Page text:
Stocks Skittish Before The Fed Meeting…

Stocks have become hesitant as to which direction to head into with all eyes now on whether the Federal Reserve will raise interest rates this week for the first time in almost a decade. The Dow Jones Industrial Average (chart) started the week down 62.13, the Nasdaq Composite (chart) closed Monday’s session out down 16.58, the S&P 500 (chart) fell 8 points and the small-cap Russell 2000 (chart) closed modest lower by 4.3 points.

As investors and traders await the decision from the Federal Reserve as to whether or not a rate increase will occur, I think the markets are putting too much emphasis on the initial hike, regardless if it’s announced after the conclusion of their two-day meeting this week. To me what’s more is how will the Federal Reserve respond over the coming months and quarters ahead? Shouldn’t we be more attuned to their behavior pattern after the first hike? Or whether or not they will raise rates at an accelerated rate? To me this is the bigger question. Of course a quarter point rate hike or even a 50 basis point hike is in the cards and is inevitable at some point in time, whether it’s this week or at the Federal Reserve’s future meetings. My focus and attention will be on how they treat the interest rate environment after the first rate hike actually occurs. Based on the temperament and demeanor of Janet Yellen, I would expect a continuing cautious protocol from our Fed Chair and I would think that neither she or the Fed would not be inclined to raise rates too fast. I would think the economic data would dictate the velocity of future rate hikes and even if the data becomes robust, the Federal Reserve would want to see multiple quarters of meaningful expansion before we get back to normalized rates.

That said, I do think that the markets and investors are going to need to get used to increased volatility and market swings similar to what we have been experiencing over the past few months. I believe gone are the days of low vol and indeed investors are going to need to pay attention now more than ever to the true growth rates of companies, especially on the top-line. You see in a rising interest rate environment companies can no longer grow their bottom line alone while maintaining high valuations. Real growth needs to come forward in the form actual sales expansion in addition to productivity in order for companies to maintain elevated P/E multiples. Bottom line, you better know the companies you choose to invest in because the free lunch so to speak that the markets, investors and traders have enjoyed over the past several years may come to a close in the near future…

Good luck to all 🙂


Finally The Bulls And Bears Got What They Wanted!

A Correction! After years of not having a 10% or more correction in the markets and with August tending to be one of the worst performing months for equities, this was the perfect set-up for the long overdue correction in stocks to take place. However, just as fast as the stock market correction occurred, the ensuing snap back rally was equally eye-poping. For the month, the Dow Jones Industrial Average (chart) fell 6.57%, the tech focused Nasdaq (chart) lost 6.86%, the S&P 500 (chart) -6.26% and in the month of August the small-cap Russell 2000 (chart) experienced a 6.45% decline. Last week we did witness very rare market behavior with whipsaw action not seen since the 2008 financial market crisis. This brought back memories of how stocks and financial markets can irrationally behave as emotions and high frequency trading take over.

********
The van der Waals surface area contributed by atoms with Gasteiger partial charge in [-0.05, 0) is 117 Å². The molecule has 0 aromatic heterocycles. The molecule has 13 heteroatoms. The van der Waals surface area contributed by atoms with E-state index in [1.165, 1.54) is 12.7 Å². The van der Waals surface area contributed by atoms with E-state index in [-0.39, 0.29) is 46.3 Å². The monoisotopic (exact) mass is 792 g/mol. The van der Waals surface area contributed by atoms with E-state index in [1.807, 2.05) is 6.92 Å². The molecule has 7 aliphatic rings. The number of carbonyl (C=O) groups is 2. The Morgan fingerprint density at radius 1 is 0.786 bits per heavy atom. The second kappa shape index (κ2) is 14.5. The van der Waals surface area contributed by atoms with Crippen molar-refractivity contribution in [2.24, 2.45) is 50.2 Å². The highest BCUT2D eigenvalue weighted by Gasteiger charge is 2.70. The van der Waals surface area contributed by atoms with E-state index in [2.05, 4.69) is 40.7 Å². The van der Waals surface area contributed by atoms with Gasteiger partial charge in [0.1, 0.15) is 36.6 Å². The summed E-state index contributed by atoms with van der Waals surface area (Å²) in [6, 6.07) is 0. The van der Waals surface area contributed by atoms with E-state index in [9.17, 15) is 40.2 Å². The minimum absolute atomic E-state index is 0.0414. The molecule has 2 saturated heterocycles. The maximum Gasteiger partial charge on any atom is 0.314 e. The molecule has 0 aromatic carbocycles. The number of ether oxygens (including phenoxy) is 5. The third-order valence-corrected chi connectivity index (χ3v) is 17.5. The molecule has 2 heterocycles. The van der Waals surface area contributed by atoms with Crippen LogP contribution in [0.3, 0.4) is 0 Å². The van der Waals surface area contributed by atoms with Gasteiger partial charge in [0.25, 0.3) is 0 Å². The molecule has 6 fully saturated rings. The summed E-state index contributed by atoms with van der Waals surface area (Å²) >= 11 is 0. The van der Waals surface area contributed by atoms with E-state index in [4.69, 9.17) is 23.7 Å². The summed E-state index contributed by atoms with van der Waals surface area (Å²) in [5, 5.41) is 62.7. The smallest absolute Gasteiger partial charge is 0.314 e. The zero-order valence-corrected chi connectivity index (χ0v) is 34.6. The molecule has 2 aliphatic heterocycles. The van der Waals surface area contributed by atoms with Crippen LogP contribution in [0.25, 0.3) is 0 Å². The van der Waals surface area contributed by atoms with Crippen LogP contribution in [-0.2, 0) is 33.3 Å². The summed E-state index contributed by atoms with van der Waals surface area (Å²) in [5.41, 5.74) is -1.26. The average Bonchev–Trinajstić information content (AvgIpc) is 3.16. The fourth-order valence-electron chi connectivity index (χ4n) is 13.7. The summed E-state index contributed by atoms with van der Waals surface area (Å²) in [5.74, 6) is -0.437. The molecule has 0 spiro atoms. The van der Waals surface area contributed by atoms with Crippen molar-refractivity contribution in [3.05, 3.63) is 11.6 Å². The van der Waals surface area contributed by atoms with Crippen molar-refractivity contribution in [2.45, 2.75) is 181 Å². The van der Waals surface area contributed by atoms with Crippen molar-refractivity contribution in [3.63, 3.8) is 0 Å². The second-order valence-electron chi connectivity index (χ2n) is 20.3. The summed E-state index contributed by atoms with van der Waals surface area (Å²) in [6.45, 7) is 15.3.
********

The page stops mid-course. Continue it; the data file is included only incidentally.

The question now is, is this type of market volatility over? I don’t think so. Let’s first take a gander of the technical health of the four major averages. Without question, short term technical damage in these key indices have occurred. Each one of the index have fallen sharply and have closed below their respective 200-day moving averages. Furthermore, today at the open and for the first time in years, the S&P 500 (chart) will have its 50-day moving average crossover its 200-day moving average. Technically and historically speaking, this is not usually a good thing. The Dow Jones Industrial Average (chart) saw its 50-day crossover its 200-day in the middle of August only to experience exhaustive selling thereafter. The good news technically is that stocks had been way oversold to the point 0f capitulation. Hence, the ensuing sharp rally from the most recent lows.

So where do we go from here? I suspect that we will continue to experience outsized market moves in both directions and trading this kind of market environment is not for the feint of heart. I revert back to a more conservative approach starting with identifying the most current “best of breed” in their respective industries. The first prerequisite for me in identifying potential investment candidates in this type of market environment is for companies to have pristine balance sheets with little to no debt levels. However, if they do have debt they must have have historic and current cash flows that can easily service their debt. Without this and in today’s market I have no interest on really owning anything. Of course there are many other metrics that do apply but for me personally the balance sheet is where it begins. Another huge factor for me especially today is to implement disciplined  “protective stops” in any positions I hold. This ensures that your portfolio is somewhat protected should the markets decide that we are in the early innings of this correction. With that said and especially in today’s market, please consider consulting with a trusted certified financial planner(s) before making any additions or modifications to your own portfolio.

Both Paula and I wish everyone a very safe and Happy Labor Day holiday weekend 🙂